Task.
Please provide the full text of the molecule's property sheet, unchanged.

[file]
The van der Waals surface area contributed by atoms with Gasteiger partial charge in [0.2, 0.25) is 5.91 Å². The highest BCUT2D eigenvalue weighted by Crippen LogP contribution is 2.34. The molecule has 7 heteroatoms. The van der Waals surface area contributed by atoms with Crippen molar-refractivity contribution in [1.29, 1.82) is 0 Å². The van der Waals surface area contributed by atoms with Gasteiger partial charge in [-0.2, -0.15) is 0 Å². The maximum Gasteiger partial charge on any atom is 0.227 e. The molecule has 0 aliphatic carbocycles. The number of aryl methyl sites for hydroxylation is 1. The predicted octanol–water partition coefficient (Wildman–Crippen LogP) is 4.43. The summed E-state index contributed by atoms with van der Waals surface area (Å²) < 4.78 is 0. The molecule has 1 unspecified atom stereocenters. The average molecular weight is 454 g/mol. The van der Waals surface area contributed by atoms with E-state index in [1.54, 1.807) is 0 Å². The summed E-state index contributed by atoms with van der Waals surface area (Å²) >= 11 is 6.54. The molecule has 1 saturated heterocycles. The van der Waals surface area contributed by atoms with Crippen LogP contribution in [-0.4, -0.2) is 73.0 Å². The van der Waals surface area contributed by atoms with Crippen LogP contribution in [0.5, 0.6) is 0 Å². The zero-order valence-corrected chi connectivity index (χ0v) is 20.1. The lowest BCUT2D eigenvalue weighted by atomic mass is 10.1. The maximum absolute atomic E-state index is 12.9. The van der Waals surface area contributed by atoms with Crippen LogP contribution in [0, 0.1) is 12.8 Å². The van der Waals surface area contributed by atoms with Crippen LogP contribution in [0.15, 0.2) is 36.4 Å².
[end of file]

The van der Waals surface area contributed by atoms with Gasteiger partial charge in [0.2, 0.25) is 5.91 Å². The highest BCUT2D eigenvalue weighted by Crippen LogP contribution is 2.34. The molecule has 7 heteroatoms. The van der Waals surface area contributed by atoms with Crippen molar-refractivity contribution in [1.29, 1.82) is 0 Å². The van der Waals surface area contributed by atoms with Gasteiger partial charge in [-0.2, -0.15) is 0 Å². The maximum Gasteiger partial charge on any atom is 0.227 e. The molecule has 0 aliphatic carbocycles. The number of aryl methyl sites for hydroxylation is 1. The predicted octanol–water partition coefficient (Wildman–Crippen LogP) is 4.43. The summed E-state index contributed by atoms with van der Waals surface area (Å²) < 4.78 is 0. The molecule has 1 unspecified atom stereocenters. The average molecular weight is 454 g/mol. The van der Waals surface area contributed by atoms with E-state index in [1.54, 1.807) is 0 Å². The summed E-state index contributed by atoms with van der Waals surface area (Å²) >= 11 is 6.54. The molecule has 1 saturated heterocycles. The van der Waals surface area contributed by atoms with Crippen LogP contribution in [-0.4, -0.2) is 73.0 Å². The van der Waals surface area contributed by atoms with Crippen LogP contribution in [0.5, 0.6) is 0 Å². The zero-order valence-corrected chi connectivity index (χ0v) is 20.1. The lowest BCUT2D eigenvalue weighted by atomic mass is 10.1. The maximum absolute atomic E-state index is 12.9. The van der Waals surface area contributed by atoms with Crippen LogP contribution in [0, 0.1) is 12.8 Å². The van der Waals surface area contributed by atoms with Crippen LogP contribution in [0.15, 0.2) is 36.4 Å².